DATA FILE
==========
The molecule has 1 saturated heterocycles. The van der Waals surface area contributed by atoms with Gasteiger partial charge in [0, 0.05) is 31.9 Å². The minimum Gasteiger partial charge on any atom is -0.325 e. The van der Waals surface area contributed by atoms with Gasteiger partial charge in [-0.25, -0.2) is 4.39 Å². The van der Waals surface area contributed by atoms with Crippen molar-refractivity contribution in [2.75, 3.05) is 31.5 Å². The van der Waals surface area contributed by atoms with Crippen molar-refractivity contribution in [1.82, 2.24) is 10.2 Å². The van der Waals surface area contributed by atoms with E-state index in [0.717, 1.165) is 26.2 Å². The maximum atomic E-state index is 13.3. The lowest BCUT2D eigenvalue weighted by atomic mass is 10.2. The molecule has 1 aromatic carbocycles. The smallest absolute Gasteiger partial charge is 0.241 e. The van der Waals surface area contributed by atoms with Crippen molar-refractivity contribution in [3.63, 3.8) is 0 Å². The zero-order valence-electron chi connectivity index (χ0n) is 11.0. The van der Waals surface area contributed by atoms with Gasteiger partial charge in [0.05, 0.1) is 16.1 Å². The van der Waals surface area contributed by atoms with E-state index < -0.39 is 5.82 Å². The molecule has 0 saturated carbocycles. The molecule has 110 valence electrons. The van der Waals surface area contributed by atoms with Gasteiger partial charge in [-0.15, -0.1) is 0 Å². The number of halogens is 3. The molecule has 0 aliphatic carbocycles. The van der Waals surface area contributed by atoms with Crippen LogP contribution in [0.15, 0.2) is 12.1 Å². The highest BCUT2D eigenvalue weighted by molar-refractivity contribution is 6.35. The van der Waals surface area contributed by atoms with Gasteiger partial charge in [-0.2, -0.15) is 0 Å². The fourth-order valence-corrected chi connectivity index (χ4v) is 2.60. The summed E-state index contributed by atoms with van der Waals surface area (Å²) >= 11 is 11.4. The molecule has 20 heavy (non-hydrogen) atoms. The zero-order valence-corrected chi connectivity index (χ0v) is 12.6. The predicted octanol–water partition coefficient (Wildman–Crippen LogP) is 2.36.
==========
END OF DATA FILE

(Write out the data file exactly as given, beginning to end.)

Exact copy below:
The molecule has 1 saturated heterocycles. The van der Waals surface area contributed by atoms with Gasteiger partial charge in [0, 0.05) is 31.9 Å². The minimum Gasteiger partial charge on any atom is -0.325 e. The van der Waals surface area contributed by atoms with Gasteiger partial charge in [-0.25, -0.2) is 4.39 Å². The van der Waals surface area contributed by atoms with Crippen molar-refractivity contribution in [2.75, 3.05) is 31.5 Å². The van der Waals surface area contributed by atoms with Crippen molar-refractivity contribution in [1.82, 2.24) is 10.2 Å². The van der Waals surface area contributed by atoms with E-state index in [0.717, 1.165) is 26.2 Å². The maximum atomic E-state index is 13.3. The lowest BCUT2D eigenvalue weighted by atomic mass is 10.2. The molecule has 1 aromatic carbocycles. The smallest absolute Gasteiger partial charge is 0.241 e. The van der Waals surface area contributed by atoms with Crippen molar-refractivity contribution in [3.63, 3.8) is 0 Å². The zero-order valence-electron chi connectivity index (χ0n) is 11.0. The van der Waals surface area contributed by atoms with Gasteiger partial charge in [0.05, 0.1) is 16.1 Å². The van der Waals surface area contributed by atoms with E-state index < -0.39 is 5.82 Å². The molecule has 0 saturated carbocycles. The molecule has 110 valence electrons. The van der Waals surface area contributed by atoms with Gasteiger partial charge in [-0.15, -0.1) is 0 Å². The number of halogens is 3. The molecule has 0 aliphatic carbocycles. The van der Waals surface area contributed by atoms with Crippen LogP contribution in [0.15, 0.2) is 12.1 Å². The highest BCUT2D eigenvalue weighted by molar-refractivity contribution is 6.35. The van der Waals surface area contributed by atoms with Gasteiger partial charge in [-0.2, -0.15) is 0 Å². The fourth-order valence-corrected chi connectivity index (χ4v) is 2.60. The summed E-state index contributed by atoms with van der Waals surface area (Å²) >= 11 is 11.4. The molecule has 20 heavy (non-hydrogen) atoms. The zero-order valence-corrected chi connectivity index (χ0v) is 12.6. The predicted octanol–water partition coefficient (Wildman–Crippen LogP) is 2.36.